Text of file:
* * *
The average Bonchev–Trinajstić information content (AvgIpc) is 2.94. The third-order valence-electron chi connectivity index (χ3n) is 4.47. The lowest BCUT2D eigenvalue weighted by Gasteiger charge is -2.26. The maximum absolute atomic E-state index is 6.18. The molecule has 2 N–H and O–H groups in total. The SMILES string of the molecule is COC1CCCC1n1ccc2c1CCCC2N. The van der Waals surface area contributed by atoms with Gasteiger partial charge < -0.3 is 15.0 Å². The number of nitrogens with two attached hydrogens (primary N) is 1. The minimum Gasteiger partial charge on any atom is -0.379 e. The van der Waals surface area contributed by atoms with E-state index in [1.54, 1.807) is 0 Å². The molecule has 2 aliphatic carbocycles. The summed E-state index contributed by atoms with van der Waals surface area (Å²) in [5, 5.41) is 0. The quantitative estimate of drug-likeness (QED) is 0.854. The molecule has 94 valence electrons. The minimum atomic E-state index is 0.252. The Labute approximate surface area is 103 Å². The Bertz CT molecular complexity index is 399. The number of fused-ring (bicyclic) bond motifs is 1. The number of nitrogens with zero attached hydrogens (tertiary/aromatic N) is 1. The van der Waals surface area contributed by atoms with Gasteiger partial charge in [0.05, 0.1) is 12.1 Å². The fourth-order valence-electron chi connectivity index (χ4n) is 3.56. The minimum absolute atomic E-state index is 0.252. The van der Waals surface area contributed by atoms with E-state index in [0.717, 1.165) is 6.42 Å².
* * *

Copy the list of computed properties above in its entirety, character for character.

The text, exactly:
The average Bonchev–Trinajstić information content (AvgIpc) is 2.94. The third-order valence-electron chi connectivity index (χ3n) is 4.47. The lowest BCUT2D eigenvalue weighted by Gasteiger charge is -2.26. The maximum absolute atomic E-state index is 6.18. The molecule has 2 N–H and O–H groups in total. The SMILES string of the molecule is COC1CCCC1n1ccc2c1CCCC2N. The van der Waals surface area contributed by atoms with Gasteiger partial charge < -0.3 is 15.0 Å². The number of nitrogens with two attached hydrogens (primary N) is 1. The minimum Gasteiger partial charge on any atom is -0.379 e. The van der Waals surface area contributed by atoms with E-state index in [1.54, 1.807) is 0 Å². The molecule has 2 aliphatic carbocycles. The summed E-state index contributed by atoms with van der Waals surface area (Å²) in [5, 5.41) is 0. The quantitative estimate of drug-likeness (QED) is 0.854. The molecule has 94 valence electrons. The minimum atomic E-state index is 0.252. The Labute approximate surface area is 103 Å². The Bertz CT molecular complexity index is 399. The number of fused-ring (bicyclic) bond motifs is 1. The number of nitrogens with zero attached hydrogens (tertiary/aromatic N) is 1. The van der Waals surface area contributed by atoms with Gasteiger partial charge in [0.05, 0.1) is 12.1 Å². The fourth-order valence-electron chi connectivity index (χ4n) is 3.56. The minimum absolute atomic E-state index is 0.252. The van der Waals surface area contributed by atoms with E-state index in [0.717, 1.165) is 6.42 Å².